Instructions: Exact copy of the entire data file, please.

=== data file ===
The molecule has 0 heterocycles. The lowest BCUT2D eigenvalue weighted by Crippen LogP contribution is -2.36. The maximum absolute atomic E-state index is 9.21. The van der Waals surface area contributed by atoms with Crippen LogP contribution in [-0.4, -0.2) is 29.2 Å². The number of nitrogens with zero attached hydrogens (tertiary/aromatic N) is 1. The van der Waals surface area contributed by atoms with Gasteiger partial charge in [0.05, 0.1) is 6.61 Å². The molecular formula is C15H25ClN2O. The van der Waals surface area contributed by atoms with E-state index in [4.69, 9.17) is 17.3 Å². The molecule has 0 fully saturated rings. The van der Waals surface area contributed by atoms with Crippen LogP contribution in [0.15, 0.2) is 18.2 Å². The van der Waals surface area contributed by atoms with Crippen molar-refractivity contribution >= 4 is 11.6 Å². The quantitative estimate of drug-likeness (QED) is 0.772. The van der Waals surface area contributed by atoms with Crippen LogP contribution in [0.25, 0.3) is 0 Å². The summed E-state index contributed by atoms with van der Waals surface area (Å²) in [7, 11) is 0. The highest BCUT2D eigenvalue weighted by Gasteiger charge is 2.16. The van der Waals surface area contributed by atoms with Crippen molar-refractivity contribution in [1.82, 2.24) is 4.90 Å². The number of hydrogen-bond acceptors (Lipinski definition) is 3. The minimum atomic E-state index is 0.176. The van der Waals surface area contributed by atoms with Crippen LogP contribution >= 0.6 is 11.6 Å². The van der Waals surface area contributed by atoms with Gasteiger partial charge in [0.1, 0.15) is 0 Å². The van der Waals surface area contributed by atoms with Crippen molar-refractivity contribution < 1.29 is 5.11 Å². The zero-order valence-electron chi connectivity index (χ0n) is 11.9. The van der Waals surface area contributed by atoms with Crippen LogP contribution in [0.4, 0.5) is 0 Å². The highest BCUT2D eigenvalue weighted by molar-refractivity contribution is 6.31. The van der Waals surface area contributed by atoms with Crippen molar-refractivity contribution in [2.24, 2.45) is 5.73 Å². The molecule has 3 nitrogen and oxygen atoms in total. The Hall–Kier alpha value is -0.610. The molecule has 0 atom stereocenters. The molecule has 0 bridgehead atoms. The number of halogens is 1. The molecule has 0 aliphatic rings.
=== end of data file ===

The molecule has 0 heterocycles. The lowest BCUT2D eigenvalue weighted by Crippen LogP contribution is -2.36. The maximum absolute atomic E-state index is 9.21. The van der Waals surface area contributed by atoms with Crippen LogP contribution in [-0.4, -0.2) is 29.2 Å². The number of nitrogens with zero attached hydrogens (tertiary/aromatic N) is 1. The van der Waals surface area contributed by atoms with Gasteiger partial charge in [0.05, 0.1) is 6.61 Å². The molecular formula is C15H25ClN2O. The van der Waals surface area contributed by atoms with E-state index in [4.69, 9.17) is 17.3 Å². The molecule has 0 fully saturated rings. The van der Waals surface area contributed by atoms with Crippen LogP contribution in [0.15, 0.2) is 18.2 Å². The van der Waals surface area contributed by atoms with Crippen molar-refractivity contribution >= 4 is 11.6 Å². The quantitative estimate of drug-likeness (QED) is 0.772. The van der Waals surface area contributed by atoms with Crippen LogP contribution in [0.25, 0.3) is 0 Å². The summed E-state index contributed by atoms with van der Waals surface area (Å²) in [7, 11) is 0. The highest BCUT2D eigenvalue weighted by Gasteiger charge is 2.16. The van der Waals surface area contributed by atoms with Crippen molar-refractivity contribution in [1.82, 2.24) is 4.90 Å². The number of hydrogen-bond acceptors (Lipinski definition) is 3. The minimum atomic E-state index is 0.176. The van der Waals surface area contributed by atoms with Crippen LogP contribution >= 0.6 is 11.6 Å². The van der Waals surface area contributed by atoms with Gasteiger partial charge in [0.1, 0.15) is 0 Å². The van der Waals surface area contributed by atoms with Crippen molar-refractivity contribution < 1.29 is 5.11 Å². The zero-order valence-electron chi connectivity index (χ0n) is 11.9. The van der Waals surface area contributed by atoms with Crippen LogP contribution in [0.4, 0.5) is 0 Å². The highest BCUT2D eigenvalue weighted by molar-refractivity contribution is 6.31. The van der Waals surface area contributed by atoms with Crippen molar-refractivity contribution in [2.24, 2.45) is 5.73 Å². The molecule has 3 nitrogen and oxygen atoms in total. The Hall–Kier alpha value is -0.610. The molecule has 0 atom stereocenters. The molecule has 0 bridgehead atoms. The number of halogens is 1. The molecule has 0 aliphatic rings.